From turboprops to jet planes
Along with the pilot shortage, Horizon is in the process of upgrading its airplanes, with both situations contributing to the cutback in flight offerings, Sprague said.
Yakima, Walla Walla and Wenatchee are three cities currently served by Horizon’s older, Bombardier Q400 turboprop aircraft, he noted. Horizon plans to stop flying its Q400s by the end of January and replace them with new Embraer 175 jets by February.
A Horizon news release on the new jets included benefits provided by the E175:
• The jet aircraft has three classes of service, much like a 737. Elite members can upgrade their seats to first or premium class.
• All seats are on the aisle or by windows. There are no middle seats.
• Flights are faster and quieter than the Q400 turboprop.
• There are larger overhead bins for stowing carry-on luggage.
• Inflight entertainment and Wi-Fi connectivity are available.
During the transition, the phasing out of the Q400 aircraft will require the retraining of pilots to fly the E175s, Sprague said. From now into the spring, more than 300 pilots will go through a 90-day transition training program.
The aircraft changes coupled with the pilot shortage, and recruitment of new pilots, necessitated Horizon’s reduction of flights in Yakima, Walla Walla, Wenatchee and several other airports in the region, he added.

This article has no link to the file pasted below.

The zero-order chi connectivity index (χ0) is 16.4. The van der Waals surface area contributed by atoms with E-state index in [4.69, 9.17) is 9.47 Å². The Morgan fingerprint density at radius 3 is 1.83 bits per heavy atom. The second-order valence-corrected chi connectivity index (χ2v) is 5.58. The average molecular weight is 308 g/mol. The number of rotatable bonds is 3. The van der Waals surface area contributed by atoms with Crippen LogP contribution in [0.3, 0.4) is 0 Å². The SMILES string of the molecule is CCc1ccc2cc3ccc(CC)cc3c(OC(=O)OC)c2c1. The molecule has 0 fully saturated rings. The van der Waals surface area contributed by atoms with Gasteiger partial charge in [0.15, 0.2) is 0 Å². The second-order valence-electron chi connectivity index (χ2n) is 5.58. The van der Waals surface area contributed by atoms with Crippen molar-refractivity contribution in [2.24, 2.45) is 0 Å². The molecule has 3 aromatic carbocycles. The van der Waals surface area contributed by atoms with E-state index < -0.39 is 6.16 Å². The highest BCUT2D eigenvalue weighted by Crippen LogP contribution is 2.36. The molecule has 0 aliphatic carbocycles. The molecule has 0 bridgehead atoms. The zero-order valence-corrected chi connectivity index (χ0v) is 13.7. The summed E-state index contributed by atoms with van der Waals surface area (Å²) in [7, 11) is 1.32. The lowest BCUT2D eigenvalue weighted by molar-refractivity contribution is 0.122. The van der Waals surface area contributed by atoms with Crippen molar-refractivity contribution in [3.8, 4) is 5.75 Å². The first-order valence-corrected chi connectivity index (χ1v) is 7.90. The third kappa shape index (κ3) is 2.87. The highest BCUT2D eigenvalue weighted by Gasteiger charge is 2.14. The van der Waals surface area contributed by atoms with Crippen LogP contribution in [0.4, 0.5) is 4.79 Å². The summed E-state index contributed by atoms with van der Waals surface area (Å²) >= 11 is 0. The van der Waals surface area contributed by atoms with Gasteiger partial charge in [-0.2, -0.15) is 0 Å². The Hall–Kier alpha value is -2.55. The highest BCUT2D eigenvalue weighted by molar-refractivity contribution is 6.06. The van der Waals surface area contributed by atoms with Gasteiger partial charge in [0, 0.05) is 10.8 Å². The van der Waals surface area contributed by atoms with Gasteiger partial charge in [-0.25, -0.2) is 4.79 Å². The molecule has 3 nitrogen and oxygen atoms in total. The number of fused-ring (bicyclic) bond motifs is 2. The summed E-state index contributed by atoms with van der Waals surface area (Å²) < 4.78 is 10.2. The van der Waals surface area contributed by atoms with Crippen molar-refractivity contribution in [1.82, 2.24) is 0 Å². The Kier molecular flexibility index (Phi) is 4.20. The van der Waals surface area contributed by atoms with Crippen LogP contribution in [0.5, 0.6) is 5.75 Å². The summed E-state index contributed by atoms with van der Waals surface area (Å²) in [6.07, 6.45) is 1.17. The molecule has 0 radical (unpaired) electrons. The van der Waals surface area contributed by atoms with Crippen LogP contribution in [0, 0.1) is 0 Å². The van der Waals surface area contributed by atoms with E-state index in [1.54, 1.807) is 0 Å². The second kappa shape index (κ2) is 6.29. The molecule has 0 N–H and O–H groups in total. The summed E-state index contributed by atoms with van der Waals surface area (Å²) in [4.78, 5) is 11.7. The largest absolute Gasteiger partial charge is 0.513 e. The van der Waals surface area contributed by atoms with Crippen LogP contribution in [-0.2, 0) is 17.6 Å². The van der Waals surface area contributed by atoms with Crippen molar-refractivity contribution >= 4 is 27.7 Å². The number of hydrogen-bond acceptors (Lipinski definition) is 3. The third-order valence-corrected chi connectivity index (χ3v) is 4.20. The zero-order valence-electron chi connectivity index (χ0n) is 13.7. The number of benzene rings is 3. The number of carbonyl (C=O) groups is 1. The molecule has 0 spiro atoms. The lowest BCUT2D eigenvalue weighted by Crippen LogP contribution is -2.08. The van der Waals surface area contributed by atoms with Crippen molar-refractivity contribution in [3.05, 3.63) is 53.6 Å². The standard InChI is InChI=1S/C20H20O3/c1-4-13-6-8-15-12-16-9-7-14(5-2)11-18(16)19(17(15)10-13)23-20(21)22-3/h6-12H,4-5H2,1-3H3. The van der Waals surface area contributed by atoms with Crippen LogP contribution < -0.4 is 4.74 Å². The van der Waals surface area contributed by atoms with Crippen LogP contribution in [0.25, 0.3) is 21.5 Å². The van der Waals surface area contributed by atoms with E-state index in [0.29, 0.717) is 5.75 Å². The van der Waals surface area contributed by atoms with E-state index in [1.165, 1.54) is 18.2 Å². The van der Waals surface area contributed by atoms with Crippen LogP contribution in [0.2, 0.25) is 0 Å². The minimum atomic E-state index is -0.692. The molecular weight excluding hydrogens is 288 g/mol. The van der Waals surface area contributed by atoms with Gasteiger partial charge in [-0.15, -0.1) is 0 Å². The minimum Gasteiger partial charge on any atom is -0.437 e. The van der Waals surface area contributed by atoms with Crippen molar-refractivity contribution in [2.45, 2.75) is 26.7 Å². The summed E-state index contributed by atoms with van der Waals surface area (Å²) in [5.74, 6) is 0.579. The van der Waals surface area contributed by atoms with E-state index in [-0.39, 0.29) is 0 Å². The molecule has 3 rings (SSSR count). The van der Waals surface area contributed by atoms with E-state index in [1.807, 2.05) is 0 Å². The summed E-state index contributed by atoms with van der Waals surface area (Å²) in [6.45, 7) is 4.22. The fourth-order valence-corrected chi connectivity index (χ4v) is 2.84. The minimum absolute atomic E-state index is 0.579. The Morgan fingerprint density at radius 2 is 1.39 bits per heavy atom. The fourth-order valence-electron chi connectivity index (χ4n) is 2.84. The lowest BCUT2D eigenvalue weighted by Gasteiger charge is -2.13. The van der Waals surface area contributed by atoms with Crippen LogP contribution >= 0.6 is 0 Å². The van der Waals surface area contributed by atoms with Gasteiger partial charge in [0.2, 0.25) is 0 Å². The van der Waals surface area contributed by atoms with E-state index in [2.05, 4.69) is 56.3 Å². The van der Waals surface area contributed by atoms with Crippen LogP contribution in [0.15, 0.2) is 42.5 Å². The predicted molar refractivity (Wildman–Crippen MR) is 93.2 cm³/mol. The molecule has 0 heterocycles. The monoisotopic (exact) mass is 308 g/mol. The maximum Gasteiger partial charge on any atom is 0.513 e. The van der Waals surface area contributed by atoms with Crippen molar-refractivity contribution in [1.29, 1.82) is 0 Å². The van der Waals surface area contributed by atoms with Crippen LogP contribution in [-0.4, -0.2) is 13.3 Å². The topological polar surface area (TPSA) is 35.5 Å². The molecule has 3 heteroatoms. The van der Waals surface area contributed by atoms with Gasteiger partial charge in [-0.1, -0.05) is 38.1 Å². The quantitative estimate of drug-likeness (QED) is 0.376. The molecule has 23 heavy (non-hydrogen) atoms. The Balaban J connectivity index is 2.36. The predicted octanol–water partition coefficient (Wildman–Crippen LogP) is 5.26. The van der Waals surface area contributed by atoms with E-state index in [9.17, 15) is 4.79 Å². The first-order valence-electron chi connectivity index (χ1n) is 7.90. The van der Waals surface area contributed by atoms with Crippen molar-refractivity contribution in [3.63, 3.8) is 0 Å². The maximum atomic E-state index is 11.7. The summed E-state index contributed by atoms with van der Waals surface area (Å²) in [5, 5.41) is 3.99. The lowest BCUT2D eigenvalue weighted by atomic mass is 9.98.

While the new aircraft and pilots promise quality service in the future, Sprague acknowledged the reduced flight schedule will be inconvenient for customers.
That fact was reinforced as he took questions and comments from those gathered at The Public House, with several people noting how important the Yakima airport is to their business.
Bob Gerst, vice president of human resources at John I. Haas Inc., said doctoral job candidates he interviews for the Yakima-based worldwide hop supplier all express concern about the lack of air travel options.
Gerst said having only a 1 p.m. flight arriving from SeaTac and a 2 p.m. flight leaving Yakima severely limits connections and forces employees and clients to stay an extra night in Seattle if they want to fly commercially to or from Yakima’s airport.
Others bemoaned the elimination of the early morning departure and late-night arrival, which allowed Yakima business representatives or elected officials to make a day trip to the Seattle area.
Verlynn Best, president and CEO of the Greater Yakima Chamber of Commerce, said Yakima Valley customers would switch to using thr Tri-Cities Airport in Pasco, which has four to six daily arrivals and departures to SeaTac. The airport, with the symbol of PSC, has additional daily Seattle flights on Delta Airlines.
Sprague replied that Horizon remains committed to serving Yakima with as much air service as possible, and that the midday flights still allow roughly 90% of SeaTac connections with Alaska flights to other cities across the U.S., although he admitted “they might not be the most convenient connections.”
He said the best thing the community can do is to continue flying to and from the Yakima Air Terminal whenever possible.
“We know what the demand was when we had two daily flights,” Sprague said. “The reductions we’ve made have nothing to do with demand. … We would do more if we could do more.”